The University of Massachusetts Amherst
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When to Start Planning for Study Abroad

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Glen Coe, Scotland

I knew long before I came to college that I wanted to study abroad. It started way back when my older sister, now long graduated (from UMass as well), was going on college visits during her last few years in high school. I tagged along on a lot of these visits and was always blown away by the stories people told about their study abroad experiences. That, coupled with my love of travel, meant that I had made up my mind long before I even had to think about college: I was going to study abroad. So when the time came, and I was finally going off to college, that was something always in the back of my mind.

This readiness clashed, however, with my chronic procrastination. Study abroad seemed so far off still, why would I need to start preparing as a freshman? I know I wasn’t alone in that line of thinking either. But in the end my excitement overruled my propensity to delay. So in my first semester I visited the International Programs Office. As a younger student, things like this can be nerve-racking, it’s only natural. There’s always a sense that you might not be in the right place, or perhaps that you should just wait until next year, when you’ve had more experience. But the moment you sit down with an advisor, all of those feelings wash away. I found that most of them had gone abroad when they were in college, and sincerely wanted me to have as much fun as they did.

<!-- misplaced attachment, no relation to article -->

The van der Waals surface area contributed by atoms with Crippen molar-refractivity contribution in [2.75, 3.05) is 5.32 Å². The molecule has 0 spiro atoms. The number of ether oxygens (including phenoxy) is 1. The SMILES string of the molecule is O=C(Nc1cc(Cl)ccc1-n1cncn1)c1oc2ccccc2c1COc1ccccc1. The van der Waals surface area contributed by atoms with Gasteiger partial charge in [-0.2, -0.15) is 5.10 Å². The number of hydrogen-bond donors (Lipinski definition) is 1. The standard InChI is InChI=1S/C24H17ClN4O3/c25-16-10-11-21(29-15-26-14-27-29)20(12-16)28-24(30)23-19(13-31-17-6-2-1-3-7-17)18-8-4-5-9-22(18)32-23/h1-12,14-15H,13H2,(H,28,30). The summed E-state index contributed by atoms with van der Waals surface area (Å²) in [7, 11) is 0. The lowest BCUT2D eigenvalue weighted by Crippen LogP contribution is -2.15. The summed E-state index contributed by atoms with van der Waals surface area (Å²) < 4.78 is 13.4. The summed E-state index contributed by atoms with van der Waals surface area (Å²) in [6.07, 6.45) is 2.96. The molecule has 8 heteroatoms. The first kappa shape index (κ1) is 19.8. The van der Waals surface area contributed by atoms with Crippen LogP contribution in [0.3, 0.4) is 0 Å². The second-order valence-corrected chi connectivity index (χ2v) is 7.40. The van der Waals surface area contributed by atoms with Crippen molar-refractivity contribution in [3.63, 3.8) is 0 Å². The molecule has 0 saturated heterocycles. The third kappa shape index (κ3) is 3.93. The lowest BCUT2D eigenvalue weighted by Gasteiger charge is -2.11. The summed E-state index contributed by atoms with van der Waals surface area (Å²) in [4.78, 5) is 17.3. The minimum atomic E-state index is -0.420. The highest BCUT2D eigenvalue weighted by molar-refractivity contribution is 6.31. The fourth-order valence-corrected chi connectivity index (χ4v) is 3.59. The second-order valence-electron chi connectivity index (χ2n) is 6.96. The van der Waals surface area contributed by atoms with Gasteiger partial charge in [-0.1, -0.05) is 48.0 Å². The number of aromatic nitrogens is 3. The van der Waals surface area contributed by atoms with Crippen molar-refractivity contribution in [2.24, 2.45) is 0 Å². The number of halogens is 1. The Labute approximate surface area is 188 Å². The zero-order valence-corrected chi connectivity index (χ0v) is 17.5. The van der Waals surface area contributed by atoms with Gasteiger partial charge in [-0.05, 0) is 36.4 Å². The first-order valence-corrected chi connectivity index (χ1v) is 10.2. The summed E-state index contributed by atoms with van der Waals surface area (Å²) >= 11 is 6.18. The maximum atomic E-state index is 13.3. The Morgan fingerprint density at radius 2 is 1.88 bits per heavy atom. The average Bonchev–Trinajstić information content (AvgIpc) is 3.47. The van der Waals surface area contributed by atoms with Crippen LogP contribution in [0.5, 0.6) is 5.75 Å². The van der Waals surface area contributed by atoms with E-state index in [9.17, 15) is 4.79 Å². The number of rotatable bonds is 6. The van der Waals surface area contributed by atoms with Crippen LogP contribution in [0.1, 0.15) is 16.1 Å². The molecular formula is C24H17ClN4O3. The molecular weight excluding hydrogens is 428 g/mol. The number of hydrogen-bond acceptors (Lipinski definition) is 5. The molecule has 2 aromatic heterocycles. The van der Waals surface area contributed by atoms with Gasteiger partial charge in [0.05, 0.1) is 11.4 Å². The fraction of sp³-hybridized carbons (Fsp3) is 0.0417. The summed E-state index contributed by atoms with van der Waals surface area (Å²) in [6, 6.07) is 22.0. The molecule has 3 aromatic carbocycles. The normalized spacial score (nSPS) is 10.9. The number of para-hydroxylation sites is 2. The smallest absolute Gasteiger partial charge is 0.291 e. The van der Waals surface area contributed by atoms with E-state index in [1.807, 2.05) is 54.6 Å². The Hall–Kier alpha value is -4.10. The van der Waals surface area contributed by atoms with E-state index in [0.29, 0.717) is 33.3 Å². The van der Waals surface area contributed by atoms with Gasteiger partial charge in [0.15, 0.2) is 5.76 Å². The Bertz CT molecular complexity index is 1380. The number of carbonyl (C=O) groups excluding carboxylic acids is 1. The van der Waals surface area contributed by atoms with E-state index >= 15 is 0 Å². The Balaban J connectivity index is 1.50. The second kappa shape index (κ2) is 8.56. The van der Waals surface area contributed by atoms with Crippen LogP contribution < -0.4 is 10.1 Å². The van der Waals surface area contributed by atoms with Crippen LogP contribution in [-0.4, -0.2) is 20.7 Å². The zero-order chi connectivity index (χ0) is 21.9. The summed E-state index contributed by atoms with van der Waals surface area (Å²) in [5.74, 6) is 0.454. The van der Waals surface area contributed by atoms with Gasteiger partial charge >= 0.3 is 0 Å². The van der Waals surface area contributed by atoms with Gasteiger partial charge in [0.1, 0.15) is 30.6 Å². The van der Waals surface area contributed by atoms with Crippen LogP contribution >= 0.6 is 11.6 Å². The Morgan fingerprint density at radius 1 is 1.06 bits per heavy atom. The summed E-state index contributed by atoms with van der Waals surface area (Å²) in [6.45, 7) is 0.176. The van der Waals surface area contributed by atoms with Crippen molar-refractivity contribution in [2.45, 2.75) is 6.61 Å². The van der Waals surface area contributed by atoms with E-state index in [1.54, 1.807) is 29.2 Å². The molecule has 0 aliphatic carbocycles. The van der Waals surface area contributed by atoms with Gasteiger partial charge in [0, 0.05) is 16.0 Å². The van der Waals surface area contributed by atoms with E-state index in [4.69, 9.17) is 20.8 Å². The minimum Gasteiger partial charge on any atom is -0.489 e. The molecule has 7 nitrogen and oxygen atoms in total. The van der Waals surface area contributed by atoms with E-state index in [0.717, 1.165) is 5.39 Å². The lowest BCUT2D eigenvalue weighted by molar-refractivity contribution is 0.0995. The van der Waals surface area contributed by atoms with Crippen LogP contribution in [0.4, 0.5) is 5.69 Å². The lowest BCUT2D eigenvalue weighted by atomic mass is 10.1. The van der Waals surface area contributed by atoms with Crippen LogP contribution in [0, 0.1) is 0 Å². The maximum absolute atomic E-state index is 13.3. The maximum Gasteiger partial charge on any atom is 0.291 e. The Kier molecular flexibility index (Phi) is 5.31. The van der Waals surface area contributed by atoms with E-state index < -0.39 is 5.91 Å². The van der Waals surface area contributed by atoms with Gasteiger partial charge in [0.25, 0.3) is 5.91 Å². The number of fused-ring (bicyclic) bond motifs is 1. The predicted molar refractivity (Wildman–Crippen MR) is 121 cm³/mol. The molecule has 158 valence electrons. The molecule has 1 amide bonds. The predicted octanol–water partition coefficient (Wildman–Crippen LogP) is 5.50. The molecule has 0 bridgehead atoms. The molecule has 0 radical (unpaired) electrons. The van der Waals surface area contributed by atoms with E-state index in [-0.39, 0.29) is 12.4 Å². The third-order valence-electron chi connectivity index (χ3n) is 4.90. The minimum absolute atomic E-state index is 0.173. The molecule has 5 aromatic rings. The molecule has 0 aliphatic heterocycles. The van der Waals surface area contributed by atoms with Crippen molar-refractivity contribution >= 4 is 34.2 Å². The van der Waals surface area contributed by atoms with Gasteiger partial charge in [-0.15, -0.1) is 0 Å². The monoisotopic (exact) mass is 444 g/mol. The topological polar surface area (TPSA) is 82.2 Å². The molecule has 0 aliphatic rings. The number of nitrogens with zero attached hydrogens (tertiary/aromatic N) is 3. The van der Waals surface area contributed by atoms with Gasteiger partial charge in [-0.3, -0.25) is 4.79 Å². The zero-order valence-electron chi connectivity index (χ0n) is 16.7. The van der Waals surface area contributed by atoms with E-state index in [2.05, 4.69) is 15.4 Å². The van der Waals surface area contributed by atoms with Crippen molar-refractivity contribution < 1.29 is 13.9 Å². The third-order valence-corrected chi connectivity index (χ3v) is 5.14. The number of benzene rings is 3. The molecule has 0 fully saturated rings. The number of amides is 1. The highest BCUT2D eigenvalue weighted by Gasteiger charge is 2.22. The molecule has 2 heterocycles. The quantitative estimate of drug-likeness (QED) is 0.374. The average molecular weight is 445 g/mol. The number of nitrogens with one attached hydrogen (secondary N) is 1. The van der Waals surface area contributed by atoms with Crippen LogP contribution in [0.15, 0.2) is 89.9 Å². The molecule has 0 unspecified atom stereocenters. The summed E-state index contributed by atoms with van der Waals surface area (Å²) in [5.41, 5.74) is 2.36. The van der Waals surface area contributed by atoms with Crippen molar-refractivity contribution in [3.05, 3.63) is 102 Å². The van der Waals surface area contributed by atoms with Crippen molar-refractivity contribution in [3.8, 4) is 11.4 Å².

Going to IPO early also gave me a huge edge when it came to studying abroad, because there is a lot of work that goes into it, I’m not going to sugar-coat things. There’s paperwork, letters of recommendation, financial aid, and that’s not counting the fact that you have to figure out where you want to go in the first place (although that can be the fun part). Your major also comes into play. As a political science major, studying abroad is easy in terms of scheduling, but that’s not to say you can’t study abroad if you’re in another major. I have close friends in the sciences and in engineering that are in various countries around the world right now. The key to making your experience as enjoyable as possible is starting early, and not being afraid to pester your advisor with emails at 2 in the morning.

Inevitably, there will be stress when the deadlines start approaching. Again, that’s only natural. And you can still study abroad if you start late, I know people who pulled it off. But believe me, your life will be so much easier if you get a head start. At the end of the day, you’ll find yourself thousands of miles away, immersed in a new culture, meeting new friends, and enjoying the wonders of whatever paradise you decide to… “study” in.

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